Anchoring in the bay of Stêr-Ouen of Belle île 7.6. - 8.6.
Belle-île-en-Mer or Beautiful Island is like its name is saying a beautiful island and a very popular holiday destination in South-Brittany. We had been waiting in Concarneau for better weather and the sea to get settled before continuing to the following anchorage. On Wednesday afternoon we let go the lines and departed to the next sea adventure, and what an adventure we got.
At first we had the mishap with the electric genoa winch like we wrote in the previous story. Then we continued the sailing with a little soft knees and were keeping our eyes on a swell, does it get smaller like forecasted? (It did not).
Everybody who has been sailing in this area has definitely recommended to us the anchorage on the north coast of Belle Île with an English name of Stêr-Wenn. The pilot book is telling that it is a surprisingly challenging but absolutely stunning place for anchoring. Its excitement comes from the anchorage which is like a small fjord. IT is so narrow that there is not enough space for swinging at the anchor. Instead in addition to the bow anchor, the stern lines must be taken ashore. It does not sound any more difficult than making fast to the shore rocks in the archipelago of Finland but the challenge is in the steep cliffs which can only be reached by swimming or dinghy. We read from the pilot book that there are rings on the cliffs for mooring lines. Ok, not too bad but because of the tide, the cliffs are mostly underwater and covered by super slippery water grass.
In addition the fjord was so narrow that we were wondering if we could leave Suwena alone for a moment for taking our first line ashore. With a crew of several people it would not be an issue but for us it creates a problem. It is not possible for me to go alone ashore by dinghy, searching for a landing location and if I somehow manage to get there then how an earth Andrus can guide me from the boat on where to climb. On the other hand if Andrus went by dinghy then who would drive the boat meanwhile as the steep cliffs are only a few metres afar.
Because the strait was so narrow we had to lower our anchor at almost the opposite side of the fjord for getting any scope on a chain. There was some wind along the fjord and Suwena settled in a wind nicely. Anyhow it was a little nerve wracking, as the north side was almost at a touching distance. We will be ok if the wind or current do not change.
Finally we made fast our 50 metre long mooring line and took the dinghy for fastening it ashore. We got lucky as the crew from another yacht was just leaving and they took our line and tied it to the mooring ring on a cliff. Then it got a way easier because she was now in a good position between the anchor and a shoreline. We got another long line and Andrus climbed to the cliff and made it fast around the rock while I was holding the dinghy. There was of course no second ring nearby us.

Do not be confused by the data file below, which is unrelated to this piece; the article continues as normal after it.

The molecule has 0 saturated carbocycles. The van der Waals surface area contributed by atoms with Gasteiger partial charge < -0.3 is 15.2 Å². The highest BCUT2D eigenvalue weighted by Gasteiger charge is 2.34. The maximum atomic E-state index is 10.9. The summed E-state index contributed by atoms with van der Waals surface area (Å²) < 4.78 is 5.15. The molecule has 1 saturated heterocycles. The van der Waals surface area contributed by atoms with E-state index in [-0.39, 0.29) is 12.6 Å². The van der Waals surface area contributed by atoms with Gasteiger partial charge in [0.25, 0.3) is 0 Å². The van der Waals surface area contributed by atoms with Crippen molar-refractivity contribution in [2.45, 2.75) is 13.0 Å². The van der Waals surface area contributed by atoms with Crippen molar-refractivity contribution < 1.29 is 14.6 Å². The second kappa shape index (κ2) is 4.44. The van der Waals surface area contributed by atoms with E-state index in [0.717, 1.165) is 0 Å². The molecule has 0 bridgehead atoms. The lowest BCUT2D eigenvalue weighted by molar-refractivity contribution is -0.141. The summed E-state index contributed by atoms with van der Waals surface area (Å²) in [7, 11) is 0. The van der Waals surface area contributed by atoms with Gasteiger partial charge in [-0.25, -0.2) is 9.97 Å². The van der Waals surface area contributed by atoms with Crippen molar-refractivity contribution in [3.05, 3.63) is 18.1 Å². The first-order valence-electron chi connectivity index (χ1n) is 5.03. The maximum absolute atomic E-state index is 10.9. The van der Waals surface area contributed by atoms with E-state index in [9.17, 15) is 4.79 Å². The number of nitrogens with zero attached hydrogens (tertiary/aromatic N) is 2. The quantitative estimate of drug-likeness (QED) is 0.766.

After the trouble with a winch and the whole mooring hassle we were wondering in the evening that now she is properly secured but how we are going to release her tomorrow :-)
It was like being anchored in the loch somewhere in Scotland as the tall cliffs were surrounding all around us. The fjord is about 50 metres wide and a few hundred metres deep. At the end of the fjord there were cables hung over the fjord where smaller boats can make fast their' stern lines. It must be a real hullabaloo during the high season when there are so many boats and the lines can get crossed.
We went paddling to the neighbouring caves and took a dinghy to the nearby beach. An amazing trekking path goes around the whole Belle Île. We climbed up for walking few kilometres with amazing scenery and taking some photos of Suwena.
After spending some time on a footpath we thought about moving Suwena to the harbour of Le Palais so it was time tor undoing the mooring lines.
It went well. We were departing during the high water so most of the slippery growth was hidden underwater. First we loosened one of the stern lines as much as possible and then untied another. I was coiling the line into dinghy as we were approaching the shore until Andrus climbed up and untied the line from the rock. The line tied to the ring was a bit more complicated as the wind was pushing Suwena away from us. If we had dropped the line into the sea it would have got stuck in underwater rocks. One the other hand there is no way to hold 20-ton Suwena and climb down the slippery cliff at the same time. Fortunately there was another rock a little lower where Andrus moved the line with a big loop. Then he swung the line from dinghy and we quickly pulled ourselves to Suwena while coiling the line at the same time.
We were also considering on putting the engine into reverse for holding her position while we get the lines. But what if the anchor lets go? Suwena would run to rocks alone in no time. In these situations we have to improvise how we manage because of my blindness. At least until now we have done all right. Maybe a little differently than a crew with full vision but it is the result that matters. Suwena was off and we sailed to the harbour of Le Palais.